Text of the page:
[Corrected 1/20/2005. On August 15, 2002 the proposed 1910.121 "Accreditation of Training Programs for Hazardous Waste Operations" proposed rule was withdrawn from the Unified Regulatory Agenda (see Federal Register 67:74749-74785 dated December 9, 2002).]
Exceptions from Section 1910.120(p) of the Hazardous Waste Operations and Emergency Response Final Rule (1910.120), as amended April 13, 1990.
HAZWOPER was amended April 13, 1990, and the following exceptions to training requirements were more clearly delineated in corrected paragraph 1910.120(a)(2)(iii). The exceptions sub paragraph reads as follows:
Notes and Exceptions: (A) All provisions of paragraph (p) of this section cover any treatment, storage of disposal (TSD) facility regulated by 40 CFR parts 264 and 265 or by state law authorized under RCRA and required to have a permit or interim status from EPA pursuant to 40 CFR 270.1 or from a state agency pursuant to RCRA.
(B) Employers who are not required to have a permit or interim status because they are conditionally exempt small quantity generators under 40 CFR 261.5 or are generators who qualify under 40 CFR 262.34 for exemptions from regulation under 40 CFR parts 264, 265, and 270 ("excepted employers") are not covered by paragraphs (p)(1) through (p)(7) of this section. Excepted employers who are required by the EPA or state agency to have their employees engage in emergency response or who direct their employees to engage in emergency response are covered by paragraph (p)(8) of this section and cannot be exempted by (p)(8)(i) of this section. Excepted employers who are not required to have employees engage in emergency response, who direct their employees to evacuate in the case of such emergencies and who meet the requirements of paragraph (p)(8)(i) of this section are exempt from the balance of paragraph (p)(8) of this section."
(C) If an area is used primarily for treatment storage and disposal any emergency response operations in that area shall comply with paragraph (p)(8) of this section. In other areas not primarily used for treatment storage or disposal any emergency response operations shall comply with paragraph (q) of this section. Compliance with the requirements of paragraph (q) of this section shall be deemed to be in compliance with the requirements of paragraph (p)(8) of this section.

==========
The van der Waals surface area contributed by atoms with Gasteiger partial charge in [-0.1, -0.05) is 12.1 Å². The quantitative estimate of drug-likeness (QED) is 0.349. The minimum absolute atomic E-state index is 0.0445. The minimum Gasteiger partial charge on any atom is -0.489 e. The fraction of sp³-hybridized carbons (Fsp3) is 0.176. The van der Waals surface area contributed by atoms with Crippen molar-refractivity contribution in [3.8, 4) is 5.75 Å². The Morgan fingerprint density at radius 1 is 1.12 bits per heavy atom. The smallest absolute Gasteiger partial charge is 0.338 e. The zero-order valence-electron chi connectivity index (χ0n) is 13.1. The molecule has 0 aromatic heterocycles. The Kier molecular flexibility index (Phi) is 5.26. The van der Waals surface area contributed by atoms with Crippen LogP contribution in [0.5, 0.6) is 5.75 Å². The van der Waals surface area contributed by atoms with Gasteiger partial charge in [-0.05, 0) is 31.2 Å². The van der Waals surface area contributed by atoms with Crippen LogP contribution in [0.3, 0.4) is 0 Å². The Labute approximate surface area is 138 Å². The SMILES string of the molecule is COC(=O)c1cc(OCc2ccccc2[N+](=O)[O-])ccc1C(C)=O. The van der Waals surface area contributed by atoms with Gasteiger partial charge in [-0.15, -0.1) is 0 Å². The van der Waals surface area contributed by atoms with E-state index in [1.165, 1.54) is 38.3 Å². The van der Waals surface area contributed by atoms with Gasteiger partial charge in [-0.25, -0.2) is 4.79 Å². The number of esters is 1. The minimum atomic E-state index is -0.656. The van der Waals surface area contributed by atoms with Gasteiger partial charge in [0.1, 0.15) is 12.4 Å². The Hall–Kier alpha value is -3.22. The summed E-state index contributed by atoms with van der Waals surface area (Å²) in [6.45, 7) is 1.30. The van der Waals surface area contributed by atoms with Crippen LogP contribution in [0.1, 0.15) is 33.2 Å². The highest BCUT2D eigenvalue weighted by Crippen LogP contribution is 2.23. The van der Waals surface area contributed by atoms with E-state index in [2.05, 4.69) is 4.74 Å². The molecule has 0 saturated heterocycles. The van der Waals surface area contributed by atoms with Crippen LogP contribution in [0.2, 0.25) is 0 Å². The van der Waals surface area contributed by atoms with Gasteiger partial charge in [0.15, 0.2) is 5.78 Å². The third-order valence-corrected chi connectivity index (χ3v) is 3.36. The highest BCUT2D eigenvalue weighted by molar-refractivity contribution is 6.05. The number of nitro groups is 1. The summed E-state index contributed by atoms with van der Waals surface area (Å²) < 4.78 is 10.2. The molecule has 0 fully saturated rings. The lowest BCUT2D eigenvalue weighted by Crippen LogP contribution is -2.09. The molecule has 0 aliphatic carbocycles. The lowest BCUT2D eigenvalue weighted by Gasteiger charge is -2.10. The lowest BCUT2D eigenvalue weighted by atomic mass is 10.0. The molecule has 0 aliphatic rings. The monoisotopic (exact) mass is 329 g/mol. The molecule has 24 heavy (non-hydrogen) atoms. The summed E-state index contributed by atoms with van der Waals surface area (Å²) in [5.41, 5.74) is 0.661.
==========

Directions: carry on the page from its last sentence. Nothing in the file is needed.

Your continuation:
The Resource Conservation and Recovery Act defines a conditionally exempt small quantity generator in section 261.5, which reads as follows:
(a) a generator is a conditionally exempt small quantity generator in a calendar month if he generates no more than 100 kg of hazardous waste in that month. (b) Except for those wastes identified in paragraphs (e), (f), (g) and (j) of this section a conditionally exempt small quantity generator's wastes are not subject to regulation under parts 262 through 266, 268 and parts 270 and 124 of this chapter and the notification requirements of section 3010 of RCRA, provided the generator complies with the requirements of paragraphs (f), (g) and (j) of this section.
Section 262.34 of RCRA, covers accumulation time and criteria for exception from various parts of RCRA:
(a) Except as provided by paragraphs (d), (e) and (f) of this section, a generator may accumulate hazardous waste on site for 90 days or less without a permit or without having interim status, provided that:"The provisions include storing wastes in RCRA approved tanks and containers, which must be labeled with the start date of accumulation, and have a sign identifying the container as containing "Hazardous Waste."
For more information in the specific provisions entailed in (a) above, or for general information concerning the Resource Conservation and Recovery Act (RCRA) call the RCRA Hotline at 1-800-424-9346 from 8:30 a.m. to 7:30 p.m. eastern standard time.